Valiant battler ready to do it herself
Stroke-suffering 5-year-old embraces challengeAMANDA PARKINSON
Invercargill 5-year-old Patrice McMurtrie wore a leg splint and a smile as she embarked on her first day of school at Donovan Primary.
While in her mother's womb five years ago, Patrice suffered a stroke that left the right side of her body slightly weaker and with less muscle tone.
She needs a leg splint to help her walk and has recently had botox injected into her right hand and calf muscle to help rebuild muscle strength.
With the support of the Waikiwi Kindergarten, Southland Hospital and her family, Patrice's first day of school yesterday left her mother feeling "stoked".
Sue McMurtrie spent the morning helping her daughter settle into the classroom but the vibrant young girl was eager to do it alone.
"Will you leave yet," she sheepishly whispered to her mum.
Mrs McMurtrie said her daughter was a strong child who rarely complained.
She credited her daughter's doctors and kindergarten for her remarkable rehabilitation that had enabled her to go to school without a support person.
Cases of strokes in young children were more common than many people realised and highlighted the fact that people could have a stroke at any age, Mrs McMurtrie said.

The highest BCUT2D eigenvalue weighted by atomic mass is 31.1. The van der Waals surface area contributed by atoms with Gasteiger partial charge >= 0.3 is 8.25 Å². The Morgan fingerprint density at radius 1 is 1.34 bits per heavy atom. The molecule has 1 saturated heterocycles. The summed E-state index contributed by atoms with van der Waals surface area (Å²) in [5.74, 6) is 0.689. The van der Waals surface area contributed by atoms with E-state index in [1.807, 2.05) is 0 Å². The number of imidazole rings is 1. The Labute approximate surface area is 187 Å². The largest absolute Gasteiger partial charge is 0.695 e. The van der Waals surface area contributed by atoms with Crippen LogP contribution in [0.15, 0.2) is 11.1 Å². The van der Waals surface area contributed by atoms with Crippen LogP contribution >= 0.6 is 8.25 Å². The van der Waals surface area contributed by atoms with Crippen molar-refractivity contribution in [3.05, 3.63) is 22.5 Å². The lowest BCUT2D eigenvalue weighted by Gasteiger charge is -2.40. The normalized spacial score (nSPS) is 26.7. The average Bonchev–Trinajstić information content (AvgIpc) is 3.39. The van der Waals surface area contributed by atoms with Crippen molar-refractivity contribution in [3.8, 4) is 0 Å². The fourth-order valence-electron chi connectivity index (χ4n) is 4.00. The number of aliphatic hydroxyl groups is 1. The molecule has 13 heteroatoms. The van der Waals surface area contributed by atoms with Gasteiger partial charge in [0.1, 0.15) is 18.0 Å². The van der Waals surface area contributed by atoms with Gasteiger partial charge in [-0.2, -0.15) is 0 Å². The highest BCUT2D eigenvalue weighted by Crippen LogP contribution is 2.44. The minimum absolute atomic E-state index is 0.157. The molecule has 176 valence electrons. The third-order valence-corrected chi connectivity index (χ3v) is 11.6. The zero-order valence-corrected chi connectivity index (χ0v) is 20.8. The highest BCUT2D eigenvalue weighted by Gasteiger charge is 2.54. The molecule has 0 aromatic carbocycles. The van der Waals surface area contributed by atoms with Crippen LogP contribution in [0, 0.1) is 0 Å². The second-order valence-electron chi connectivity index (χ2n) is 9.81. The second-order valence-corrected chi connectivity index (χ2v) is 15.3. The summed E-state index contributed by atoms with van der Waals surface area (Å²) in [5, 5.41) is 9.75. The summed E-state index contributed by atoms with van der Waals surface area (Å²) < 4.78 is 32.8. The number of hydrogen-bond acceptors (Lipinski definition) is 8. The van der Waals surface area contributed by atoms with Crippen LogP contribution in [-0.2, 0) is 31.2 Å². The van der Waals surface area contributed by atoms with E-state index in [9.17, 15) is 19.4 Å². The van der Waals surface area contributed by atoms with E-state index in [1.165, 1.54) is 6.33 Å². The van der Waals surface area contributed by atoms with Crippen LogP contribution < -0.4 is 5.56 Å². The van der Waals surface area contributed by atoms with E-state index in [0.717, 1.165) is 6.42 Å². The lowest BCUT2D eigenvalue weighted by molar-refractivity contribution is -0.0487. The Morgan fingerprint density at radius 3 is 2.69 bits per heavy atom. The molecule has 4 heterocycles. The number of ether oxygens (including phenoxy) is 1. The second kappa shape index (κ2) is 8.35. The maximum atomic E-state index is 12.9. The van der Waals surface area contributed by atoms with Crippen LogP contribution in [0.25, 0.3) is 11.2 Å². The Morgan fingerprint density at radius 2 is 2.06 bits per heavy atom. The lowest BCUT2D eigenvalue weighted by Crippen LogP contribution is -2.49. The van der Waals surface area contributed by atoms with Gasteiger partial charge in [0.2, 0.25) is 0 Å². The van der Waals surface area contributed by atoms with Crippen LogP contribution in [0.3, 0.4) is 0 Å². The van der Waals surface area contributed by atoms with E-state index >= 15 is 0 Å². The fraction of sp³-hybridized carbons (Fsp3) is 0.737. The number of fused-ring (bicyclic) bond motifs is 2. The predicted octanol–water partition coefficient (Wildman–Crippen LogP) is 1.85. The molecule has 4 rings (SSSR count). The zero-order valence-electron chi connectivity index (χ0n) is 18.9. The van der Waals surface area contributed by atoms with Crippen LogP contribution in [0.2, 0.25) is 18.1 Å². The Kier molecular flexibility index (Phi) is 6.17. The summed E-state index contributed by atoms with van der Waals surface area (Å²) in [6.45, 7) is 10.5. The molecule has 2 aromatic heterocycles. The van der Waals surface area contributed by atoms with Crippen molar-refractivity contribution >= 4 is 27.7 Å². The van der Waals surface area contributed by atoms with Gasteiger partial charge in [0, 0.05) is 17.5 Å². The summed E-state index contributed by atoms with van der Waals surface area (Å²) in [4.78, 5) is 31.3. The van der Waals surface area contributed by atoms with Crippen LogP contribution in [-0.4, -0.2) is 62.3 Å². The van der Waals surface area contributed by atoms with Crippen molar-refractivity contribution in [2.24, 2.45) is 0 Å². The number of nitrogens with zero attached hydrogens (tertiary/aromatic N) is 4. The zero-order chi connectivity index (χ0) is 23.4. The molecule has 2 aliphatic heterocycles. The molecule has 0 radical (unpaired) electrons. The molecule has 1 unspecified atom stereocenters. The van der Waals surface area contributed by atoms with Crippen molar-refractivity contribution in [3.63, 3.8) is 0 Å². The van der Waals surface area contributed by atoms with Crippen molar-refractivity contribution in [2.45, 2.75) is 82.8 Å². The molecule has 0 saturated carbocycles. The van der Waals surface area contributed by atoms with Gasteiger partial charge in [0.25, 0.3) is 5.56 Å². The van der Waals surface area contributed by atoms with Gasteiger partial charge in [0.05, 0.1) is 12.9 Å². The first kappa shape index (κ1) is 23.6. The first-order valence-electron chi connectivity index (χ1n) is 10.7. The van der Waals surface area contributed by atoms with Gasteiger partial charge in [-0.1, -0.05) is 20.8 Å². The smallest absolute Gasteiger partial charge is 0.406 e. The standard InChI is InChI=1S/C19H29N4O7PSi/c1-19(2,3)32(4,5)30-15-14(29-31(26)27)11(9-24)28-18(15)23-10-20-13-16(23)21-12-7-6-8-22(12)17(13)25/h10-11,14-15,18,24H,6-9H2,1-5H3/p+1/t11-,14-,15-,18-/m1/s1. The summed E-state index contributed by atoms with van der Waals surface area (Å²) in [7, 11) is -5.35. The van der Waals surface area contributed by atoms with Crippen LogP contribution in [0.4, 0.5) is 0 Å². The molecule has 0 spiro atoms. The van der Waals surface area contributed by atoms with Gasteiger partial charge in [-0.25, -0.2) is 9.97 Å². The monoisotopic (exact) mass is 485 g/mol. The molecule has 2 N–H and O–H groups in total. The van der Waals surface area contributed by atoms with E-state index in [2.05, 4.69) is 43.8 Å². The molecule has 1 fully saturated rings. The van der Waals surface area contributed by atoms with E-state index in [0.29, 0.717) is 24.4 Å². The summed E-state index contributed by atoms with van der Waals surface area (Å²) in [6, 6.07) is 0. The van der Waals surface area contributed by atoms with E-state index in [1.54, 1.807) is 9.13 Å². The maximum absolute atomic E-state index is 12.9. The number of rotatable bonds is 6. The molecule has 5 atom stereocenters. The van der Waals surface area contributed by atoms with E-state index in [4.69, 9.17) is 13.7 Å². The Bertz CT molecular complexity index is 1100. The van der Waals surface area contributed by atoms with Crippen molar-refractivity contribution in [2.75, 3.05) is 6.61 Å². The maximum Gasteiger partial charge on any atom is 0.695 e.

She said Donovan Primary School was an easy choice after the school focused on Patrice's capabilities.
"Most school's first question was about what she couldn't do, principal (Peter) Hopwood's outlook was all about what she can do."
Mr Hopwood said it was his philosophy to ensure the transition for students was as smooth as possible.
"When you have special needs child first starting school it can be just as hard for the parents," he said.
"It is all about communication - the parents know their child and are a great knowledge base for us to work from."
All children needed different levels of support and the school worked with everyone involved to ensure an inclusive and supportive environment, he said.
- © Fairfax NZ News
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